Invisible – ribs

As I  mentioned in my last post, I’ve spent time over the last couple of months obsessed with ribs and the rest of the human skeleton. I’ve been sketching, playing with shapes, patterns, looking at materials and generally just trying to figure out how to take my first idea of ribs with red lines of pain coming between the bones to show how my Fibromyalgia is causing costochondritis pain and a feeling that someone is trying to pull my ribs away from my spine and breast bone.  I ended up working a sample of a germ of an idea to see if it would work.


I layered up stretched out fruit net between 2 layers of water-soluble fabric. Drew my design on and then started to stitch. It was at this point that I realised my original idea wouldn’t work, the depth would be flat and I wanted to try and show that it wasn’t a flat shape. So I ordered some dark grey thread and kept stitching. It was only a sample, I just needed to see if my rough idea would work.

Can  you see the ribs now? The dark grey thread for the spine and the curve of the ribs at the back did help show depth.

Dissolving the water-soluble fabric away:



Drying the stitched design over the side of a mug to get a slight curved shape. It worked! The stitching has all held! Can’t see any depth as the threads are soaked and barely any colour difference can be seen:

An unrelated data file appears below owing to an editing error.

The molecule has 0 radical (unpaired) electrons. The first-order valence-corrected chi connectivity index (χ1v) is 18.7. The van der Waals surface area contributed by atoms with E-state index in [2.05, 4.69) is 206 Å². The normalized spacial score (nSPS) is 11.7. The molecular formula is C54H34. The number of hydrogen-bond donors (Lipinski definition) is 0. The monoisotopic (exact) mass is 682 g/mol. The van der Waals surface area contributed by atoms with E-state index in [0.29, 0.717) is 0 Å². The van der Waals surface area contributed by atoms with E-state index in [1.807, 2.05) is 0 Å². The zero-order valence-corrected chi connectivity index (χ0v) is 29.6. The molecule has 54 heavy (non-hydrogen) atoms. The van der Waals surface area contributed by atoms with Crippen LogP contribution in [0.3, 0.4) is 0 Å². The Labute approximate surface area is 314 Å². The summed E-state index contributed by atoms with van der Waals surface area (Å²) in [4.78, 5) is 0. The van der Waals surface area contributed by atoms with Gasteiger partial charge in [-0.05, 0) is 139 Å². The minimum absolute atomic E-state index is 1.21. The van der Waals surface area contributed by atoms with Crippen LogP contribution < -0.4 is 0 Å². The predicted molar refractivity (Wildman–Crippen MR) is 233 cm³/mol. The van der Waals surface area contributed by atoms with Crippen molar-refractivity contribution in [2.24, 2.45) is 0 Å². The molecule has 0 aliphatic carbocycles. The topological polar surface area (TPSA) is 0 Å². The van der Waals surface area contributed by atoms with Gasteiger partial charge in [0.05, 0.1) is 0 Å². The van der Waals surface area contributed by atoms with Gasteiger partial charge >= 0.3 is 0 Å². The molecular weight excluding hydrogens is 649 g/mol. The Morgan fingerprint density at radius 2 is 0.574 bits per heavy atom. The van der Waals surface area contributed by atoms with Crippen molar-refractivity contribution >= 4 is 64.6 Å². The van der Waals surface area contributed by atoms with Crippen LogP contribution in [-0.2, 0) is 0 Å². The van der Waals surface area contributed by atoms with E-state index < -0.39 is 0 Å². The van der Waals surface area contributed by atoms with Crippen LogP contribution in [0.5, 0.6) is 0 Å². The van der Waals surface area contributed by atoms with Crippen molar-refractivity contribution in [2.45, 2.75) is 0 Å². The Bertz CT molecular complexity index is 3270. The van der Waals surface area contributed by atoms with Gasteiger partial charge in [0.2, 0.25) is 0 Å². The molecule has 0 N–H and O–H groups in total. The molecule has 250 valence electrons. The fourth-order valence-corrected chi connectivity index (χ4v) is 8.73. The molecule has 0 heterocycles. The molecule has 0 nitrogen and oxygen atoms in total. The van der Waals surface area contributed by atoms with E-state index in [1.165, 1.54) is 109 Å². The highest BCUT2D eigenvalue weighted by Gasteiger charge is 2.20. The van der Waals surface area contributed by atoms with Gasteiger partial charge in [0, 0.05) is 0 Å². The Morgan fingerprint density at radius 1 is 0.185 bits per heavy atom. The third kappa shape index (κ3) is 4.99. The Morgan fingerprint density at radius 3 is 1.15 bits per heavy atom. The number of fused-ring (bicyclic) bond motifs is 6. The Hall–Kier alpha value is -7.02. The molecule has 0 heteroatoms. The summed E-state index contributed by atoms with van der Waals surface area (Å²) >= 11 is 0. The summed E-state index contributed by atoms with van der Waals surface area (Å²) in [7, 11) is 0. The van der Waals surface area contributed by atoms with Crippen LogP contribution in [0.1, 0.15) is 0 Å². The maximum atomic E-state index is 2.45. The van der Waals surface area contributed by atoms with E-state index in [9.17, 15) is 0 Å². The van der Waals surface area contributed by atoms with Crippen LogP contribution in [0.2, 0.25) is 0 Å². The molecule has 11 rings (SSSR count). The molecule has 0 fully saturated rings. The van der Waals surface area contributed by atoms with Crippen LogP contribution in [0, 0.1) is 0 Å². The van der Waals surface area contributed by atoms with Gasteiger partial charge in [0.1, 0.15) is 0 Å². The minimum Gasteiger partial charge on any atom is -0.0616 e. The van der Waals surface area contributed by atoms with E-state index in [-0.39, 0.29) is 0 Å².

Finished sample:


I am so pleased! It’s not perfect but it is a sample and samples are about figuring out the design, the techniques etc   I know where I am taking this idea next but for now, I’m basking in the joyfulness of knowing my sample worked!!!

I’m now working on the next sample idea and figuring out if the idea for my finished piece will work. And helping me with that is my new friend.

Meet Stan:


One of my thoughts about the sample was that I’d really like to work bigger but trying to draw correct sizes when using a tiny drawing in an artists anatomy book was proving difficult. I tried to find a skeleton in a local museum with no success and the Royal College of Surgeons Museum in London is closed for refurbishment till 2020. So onto google I got and up popped an link for Stan on a well know auction site and lo and behold Stan came to live with us!  Stan is a full sized anatomical skeleton (and he does have the 2 missing teeth, they are loose so I’ve kept them safe until I can fix them!) and he’s perfect as a model. He’s also proving a great source of amusement for my boys and the rest of the family!

Becca x

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